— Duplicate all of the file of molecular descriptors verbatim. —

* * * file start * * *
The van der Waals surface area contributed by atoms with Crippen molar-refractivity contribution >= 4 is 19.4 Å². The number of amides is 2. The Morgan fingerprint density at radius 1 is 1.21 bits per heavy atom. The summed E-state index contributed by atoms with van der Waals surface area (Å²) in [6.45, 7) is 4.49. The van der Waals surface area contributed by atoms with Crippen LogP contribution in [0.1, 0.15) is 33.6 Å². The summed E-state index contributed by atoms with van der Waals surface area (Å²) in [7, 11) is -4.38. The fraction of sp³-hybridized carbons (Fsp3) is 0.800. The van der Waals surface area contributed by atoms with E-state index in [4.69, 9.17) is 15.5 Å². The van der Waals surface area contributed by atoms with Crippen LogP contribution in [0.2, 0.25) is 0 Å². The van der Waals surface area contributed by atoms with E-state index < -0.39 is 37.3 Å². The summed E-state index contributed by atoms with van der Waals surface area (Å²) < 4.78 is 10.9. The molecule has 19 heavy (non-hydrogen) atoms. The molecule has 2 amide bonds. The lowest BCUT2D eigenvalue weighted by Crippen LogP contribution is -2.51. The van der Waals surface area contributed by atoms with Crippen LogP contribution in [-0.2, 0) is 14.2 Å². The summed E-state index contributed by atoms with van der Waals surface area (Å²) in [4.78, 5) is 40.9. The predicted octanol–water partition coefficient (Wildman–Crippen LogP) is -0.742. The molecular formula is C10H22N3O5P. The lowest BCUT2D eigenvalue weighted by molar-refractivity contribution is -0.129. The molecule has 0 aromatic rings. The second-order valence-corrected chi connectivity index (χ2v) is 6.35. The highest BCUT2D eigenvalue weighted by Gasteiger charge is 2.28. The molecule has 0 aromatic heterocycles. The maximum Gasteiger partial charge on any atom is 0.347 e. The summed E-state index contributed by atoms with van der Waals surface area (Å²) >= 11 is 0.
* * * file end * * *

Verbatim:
The van der Waals surface area contributed by atoms with Crippen molar-refractivity contribution >= 4 is 19.4 Å². The number of amides is 2. The Morgan fingerprint density at radius 1 is 1.21 bits per heavy atom. The summed E-state index contributed by atoms with van der Waals surface area (Å²) in [6.45, 7) is 4.49. The van der Waals surface area contributed by atoms with Crippen LogP contribution in [0.1, 0.15) is 33.6 Å². The summed E-state index contributed by atoms with van der Waals surface area (Å²) in [7, 11) is -4.38. The fraction of sp³-hybridized carbons (Fsp3) is 0.800. The van der Waals surface area contributed by atoms with E-state index in [4.69, 9.17) is 15.5 Å². The van der Waals surface area contributed by atoms with Crippen LogP contribution in [0.2, 0.25) is 0 Å². The van der Waals surface area contributed by atoms with E-state index < -0.39 is 37.3 Å². The summed E-state index contributed by atoms with van der Waals surface area (Å²) < 4.78 is 10.9. The molecule has 19 heavy (non-hydrogen) atoms. The molecule has 2 amide bonds. The lowest BCUT2D eigenvalue weighted by Crippen LogP contribution is -2.51. The van der Waals surface area contributed by atoms with Crippen LogP contribution in [-0.2, 0) is 14.2 Å². The summed E-state index contributed by atoms with van der Waals surface area (Å²) in [4.78, 5) is 40.9. The predicted octanol–water partition coefficient (Wildman–Crippen LogP) is -0.742. The molecular formula is C10H22N3O5P. The lowest BCUT2D eigenvalue weighted by molar-refractivity contribution is -0.129. The molecule has 0 aromatic rings. The second-order valence-corrected chi connectivity index (χ2v) is 6.35. The highest BCUT2D eigenvalue weighted by Gasteiger charge is 2.28. The molecule has 0 aromatic heterocycles. The maximum Gasteiger partial charge on any atom is 0.347 e. The summed E-state index contributed by atoms with van der Waals surface area (Å²) >= 11 is 0.